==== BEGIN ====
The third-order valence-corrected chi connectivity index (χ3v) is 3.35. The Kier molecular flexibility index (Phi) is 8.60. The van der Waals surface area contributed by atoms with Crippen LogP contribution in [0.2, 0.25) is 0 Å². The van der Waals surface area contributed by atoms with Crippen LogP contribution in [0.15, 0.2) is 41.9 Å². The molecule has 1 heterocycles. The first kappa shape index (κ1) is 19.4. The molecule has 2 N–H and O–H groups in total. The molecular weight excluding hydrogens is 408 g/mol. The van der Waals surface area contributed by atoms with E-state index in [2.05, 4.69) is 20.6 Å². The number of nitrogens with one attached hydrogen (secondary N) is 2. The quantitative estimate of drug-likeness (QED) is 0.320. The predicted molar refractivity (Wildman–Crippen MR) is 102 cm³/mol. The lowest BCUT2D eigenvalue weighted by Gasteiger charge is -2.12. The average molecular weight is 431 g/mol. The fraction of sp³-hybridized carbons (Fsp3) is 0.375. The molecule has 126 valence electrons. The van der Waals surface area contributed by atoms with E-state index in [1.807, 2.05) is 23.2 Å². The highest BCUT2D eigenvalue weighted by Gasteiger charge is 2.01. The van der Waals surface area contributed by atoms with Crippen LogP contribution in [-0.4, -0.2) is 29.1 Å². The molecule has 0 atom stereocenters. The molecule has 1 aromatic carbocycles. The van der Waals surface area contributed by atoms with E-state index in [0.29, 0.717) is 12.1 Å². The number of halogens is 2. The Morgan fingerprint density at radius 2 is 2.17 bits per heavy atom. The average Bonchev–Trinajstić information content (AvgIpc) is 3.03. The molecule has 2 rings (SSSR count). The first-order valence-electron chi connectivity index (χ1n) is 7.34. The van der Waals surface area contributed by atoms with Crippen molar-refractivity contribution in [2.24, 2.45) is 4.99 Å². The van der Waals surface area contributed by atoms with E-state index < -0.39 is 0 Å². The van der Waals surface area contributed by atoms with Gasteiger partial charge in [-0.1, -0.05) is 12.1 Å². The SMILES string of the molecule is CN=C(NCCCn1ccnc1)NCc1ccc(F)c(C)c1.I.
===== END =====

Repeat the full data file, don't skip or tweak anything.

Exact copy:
The third-order valence-corrected chi connectivity index (χ3v) is 3.35. The Kier molecular flexibility index (Phi) is 8.60. The van der Waals surface area contributed by atoms with Crippen LogP contribution in [0.2, 0.25) is 0 Å². The van der Waals surface area contributed by atoms with Crippen LogP contribution in [0.15, 0.2) is 41.9 Å². The molecule has 1 heterocycles. The first kappa shape index (κ1) is 19.4. The molecule has 2 N–H and O–H groups in total. The molecular weight excluding hydrogens is 408 g/mol. The van der Waals surface area contributed by atoms with E-state index in [2.05, 4.69) is 20.6 Å². The number of nitrogens with one attached hydrogen (secondary N) is 2. The quantitative estimate of drug-likeness (QED) is 0.320. The predicted molar refractivity (Wildman–Crippen MR) is 102 cm³/mol. The lowest BCUT2D eigenvalue weighted by Gasteiger charge is -2.12. The average molecular weight is 431 g/mol. The fraction of sp³-hybridized carbons (Fsp3) is 0.375. The molecule has 126 valence electrons. The van der Waals surface area contributed by atoms with E-state index in [1.807, 2.05) is 23.2 Å². The highest BCUT2D eigenvalue weighted by Gasteiger charge is 2.01. The van der Waals surface area contributed by atoms with Crippen LogP contribution in [-0.4, -0.2) is 29.1 Å². The molecule has 0 atom stereocenters. The molecule has 1 aromatic carbocycles. The van der Waals surface area contributed by atoms with E-state index in [0.29, 0.717) is 12.1 Å². The number of halogens is 2. The Morgan fingerprint density at radius 2 is 2.17 bits per heavy atom. The average Bonchev–Trinajstić information content (AvgIpc) is 3.03. The molecule has 2 rings (SSSR count). The first-order valence-electron chi connectivity index (χ1n) is 7.34. The van der Waals surface area contributed by atoms with Crippen molar-refractivity contribution in [2.24, 2.45) is 4.99 Å². The van der Waals surface area contributed by atoms with E-state index < -0.39 is 0 Å². The van der Waals surface area contributed by atoms with Gasteiger partial charge in [-0.1, -0.05) is 12.1 Å². The SMILES string of the molecule is CN=C(NCCCn1ccnc1)NCc1ccc(F)c(C)c1.I.